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88
Constructing Deterministic FiniteState Automata in Recurrent Neural Networks
 Journal of the ACM
, 1996
"... Recurrent neural networks that are trained to behave like deterministic finitestate automata (DFAs) can show deteriorating performance when tested on long strings. This deteriorating performance can be attributed to the instability of the internal representation of the learned DFA states. The use o ..."
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Cited by 70 (16 self)
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Recurrent neural networks that are trained to behave like deterministic finitestate automata (DFAs) can show deteriorating performance when tested on long strings. This deteriorating performance can be attributed to the instability of the internal representation of the learned DFA states. The use of a sigmoidal discriminant function together with the recurrent structure contribute to this instability. We prove that a simple algorithm can construct secondorder recurrent neural networks with a sparse interconnection topology and sigmoidal discriminant function such that the internal DFA state representations are stable, i.e. the constructed network correctly classifies strings of arbitrary length. The algorithm is based on encoding strengths of weights directly into the neural network. We derive a relationship between the weight strength and the number of DFA states for robust string classification. For a DFA with n states and m input alphabet symbols, the constructive algorithm genera...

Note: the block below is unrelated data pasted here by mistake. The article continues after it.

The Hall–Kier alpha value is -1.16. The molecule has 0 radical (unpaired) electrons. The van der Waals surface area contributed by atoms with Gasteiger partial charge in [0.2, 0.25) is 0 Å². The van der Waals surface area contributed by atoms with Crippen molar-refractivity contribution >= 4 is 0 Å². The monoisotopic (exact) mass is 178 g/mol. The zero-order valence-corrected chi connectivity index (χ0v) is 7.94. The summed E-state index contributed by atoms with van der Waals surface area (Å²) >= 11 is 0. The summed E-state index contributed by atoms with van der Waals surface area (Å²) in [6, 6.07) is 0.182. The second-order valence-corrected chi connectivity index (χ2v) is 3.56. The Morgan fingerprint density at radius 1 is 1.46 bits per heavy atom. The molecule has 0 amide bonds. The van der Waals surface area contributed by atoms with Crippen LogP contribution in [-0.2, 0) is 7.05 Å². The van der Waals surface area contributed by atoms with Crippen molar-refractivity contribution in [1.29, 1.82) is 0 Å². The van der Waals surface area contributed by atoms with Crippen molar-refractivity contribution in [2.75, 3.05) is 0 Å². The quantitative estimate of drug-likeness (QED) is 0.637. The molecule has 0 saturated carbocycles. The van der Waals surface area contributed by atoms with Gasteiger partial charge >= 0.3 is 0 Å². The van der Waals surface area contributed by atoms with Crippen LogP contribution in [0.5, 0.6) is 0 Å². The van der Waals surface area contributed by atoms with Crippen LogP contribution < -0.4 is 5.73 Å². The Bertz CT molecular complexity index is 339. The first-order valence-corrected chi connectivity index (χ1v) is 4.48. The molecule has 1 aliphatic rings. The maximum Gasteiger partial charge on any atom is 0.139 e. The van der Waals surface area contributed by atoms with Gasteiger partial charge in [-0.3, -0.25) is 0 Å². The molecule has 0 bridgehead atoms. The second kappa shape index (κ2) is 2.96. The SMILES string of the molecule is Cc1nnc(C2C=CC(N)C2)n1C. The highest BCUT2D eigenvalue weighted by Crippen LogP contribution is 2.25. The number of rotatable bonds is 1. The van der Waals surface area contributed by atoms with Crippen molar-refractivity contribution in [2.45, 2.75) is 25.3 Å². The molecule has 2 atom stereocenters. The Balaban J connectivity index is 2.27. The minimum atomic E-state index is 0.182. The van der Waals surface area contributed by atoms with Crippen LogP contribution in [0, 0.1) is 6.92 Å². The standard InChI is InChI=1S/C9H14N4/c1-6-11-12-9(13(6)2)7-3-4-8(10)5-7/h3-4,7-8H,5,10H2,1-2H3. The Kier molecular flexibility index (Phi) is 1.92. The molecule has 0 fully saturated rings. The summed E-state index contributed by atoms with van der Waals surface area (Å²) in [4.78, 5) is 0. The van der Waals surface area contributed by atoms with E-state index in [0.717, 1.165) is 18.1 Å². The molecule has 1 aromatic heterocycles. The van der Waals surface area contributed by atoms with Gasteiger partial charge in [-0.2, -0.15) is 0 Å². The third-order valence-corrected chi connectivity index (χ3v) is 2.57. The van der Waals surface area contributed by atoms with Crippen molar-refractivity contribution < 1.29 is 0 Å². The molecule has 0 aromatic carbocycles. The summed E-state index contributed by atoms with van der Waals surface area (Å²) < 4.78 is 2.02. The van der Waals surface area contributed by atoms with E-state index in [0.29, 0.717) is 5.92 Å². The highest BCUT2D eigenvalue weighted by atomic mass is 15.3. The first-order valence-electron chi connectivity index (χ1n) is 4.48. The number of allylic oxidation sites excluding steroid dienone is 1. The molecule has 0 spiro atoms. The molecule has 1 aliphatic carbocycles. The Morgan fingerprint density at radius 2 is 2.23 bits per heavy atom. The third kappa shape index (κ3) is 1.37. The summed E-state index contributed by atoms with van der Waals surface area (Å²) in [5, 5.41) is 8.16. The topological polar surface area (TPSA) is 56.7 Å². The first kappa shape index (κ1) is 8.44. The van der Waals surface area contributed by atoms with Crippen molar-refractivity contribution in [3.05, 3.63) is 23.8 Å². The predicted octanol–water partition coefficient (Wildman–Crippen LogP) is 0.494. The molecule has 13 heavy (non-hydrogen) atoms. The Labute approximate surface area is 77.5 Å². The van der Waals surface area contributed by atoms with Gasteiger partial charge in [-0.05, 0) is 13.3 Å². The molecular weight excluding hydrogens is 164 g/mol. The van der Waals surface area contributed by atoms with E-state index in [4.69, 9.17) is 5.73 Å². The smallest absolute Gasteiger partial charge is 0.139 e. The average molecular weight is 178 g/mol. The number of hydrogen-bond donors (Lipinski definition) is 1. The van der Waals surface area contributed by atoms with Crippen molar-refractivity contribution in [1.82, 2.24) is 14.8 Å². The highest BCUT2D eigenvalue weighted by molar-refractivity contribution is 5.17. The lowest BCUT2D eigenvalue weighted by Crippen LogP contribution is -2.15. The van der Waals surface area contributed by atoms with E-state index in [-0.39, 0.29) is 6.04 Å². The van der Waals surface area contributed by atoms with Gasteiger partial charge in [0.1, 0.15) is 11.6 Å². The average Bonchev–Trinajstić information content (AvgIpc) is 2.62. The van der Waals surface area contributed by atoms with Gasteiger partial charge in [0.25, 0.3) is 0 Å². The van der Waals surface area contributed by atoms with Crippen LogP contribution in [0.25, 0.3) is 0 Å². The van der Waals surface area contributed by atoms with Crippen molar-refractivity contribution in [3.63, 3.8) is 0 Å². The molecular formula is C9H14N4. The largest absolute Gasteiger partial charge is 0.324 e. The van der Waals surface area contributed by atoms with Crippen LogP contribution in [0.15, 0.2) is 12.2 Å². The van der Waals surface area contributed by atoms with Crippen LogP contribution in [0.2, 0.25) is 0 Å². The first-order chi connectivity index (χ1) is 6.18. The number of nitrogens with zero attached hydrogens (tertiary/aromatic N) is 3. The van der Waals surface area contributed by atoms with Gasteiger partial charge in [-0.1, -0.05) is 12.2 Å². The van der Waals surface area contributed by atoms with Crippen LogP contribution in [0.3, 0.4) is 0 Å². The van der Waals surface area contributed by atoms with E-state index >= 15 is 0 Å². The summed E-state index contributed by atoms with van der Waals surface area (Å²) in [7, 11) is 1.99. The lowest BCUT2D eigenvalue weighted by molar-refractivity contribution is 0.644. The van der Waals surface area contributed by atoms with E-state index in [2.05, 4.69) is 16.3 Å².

Dynamical Recognizers: Realtime Language Recognition by Analog Computers
 Theoretical Computer Science
, 1996
"... We consider a model of analog computation which can recognize various languages in real time. We encode an input word as a point in R d by composing iterated maps, and then apply inequalities to the resulting point to test for membership in the language. Each class of maps and inequalities, suc ..."
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Cited by 56 (4 self)
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We consider a model of analog computation which can recognize various languages in real time. We encode an input word as a point in R d by composing iterated maps, and then apply inequalities to the resulting point to test for membership in the language. Each class of maps and inequalities, such as quadratic functions with rational coefficients, is capable of recognizing a particular class of languages; for instance, linear and quadratic maps can have both stacklike and queuelike memories. We use methods equivalent to the VapnikChervonenkis dimension to separate some of our classes from each other, e.g. linear maps are less powerful than quadratic or piecewiselinear ones, polynomials are less powerful than elementary (trigonometric and exponential) maps, and deterministic polynomials of each degree are less powerful than their nondeterministic counterparts. Comparing these dynamical classes with various discrete language classes helps illuminate how iterated maps can...
LSTM Recurrent Networks Learn Simple Context Free and Context Sensitive Languages
 IEEE Transactions on Neural Networks
, 2001
"... Previous work on learning regular languages from exemplary training sequences showed that Long Short Term Memory (LSTM) outperforms traditional recurrent neural networks (RNNs). Here we demonstrate LSTM's superior performance on context free language (CFL) benchmarks for recurrent neural networks ..."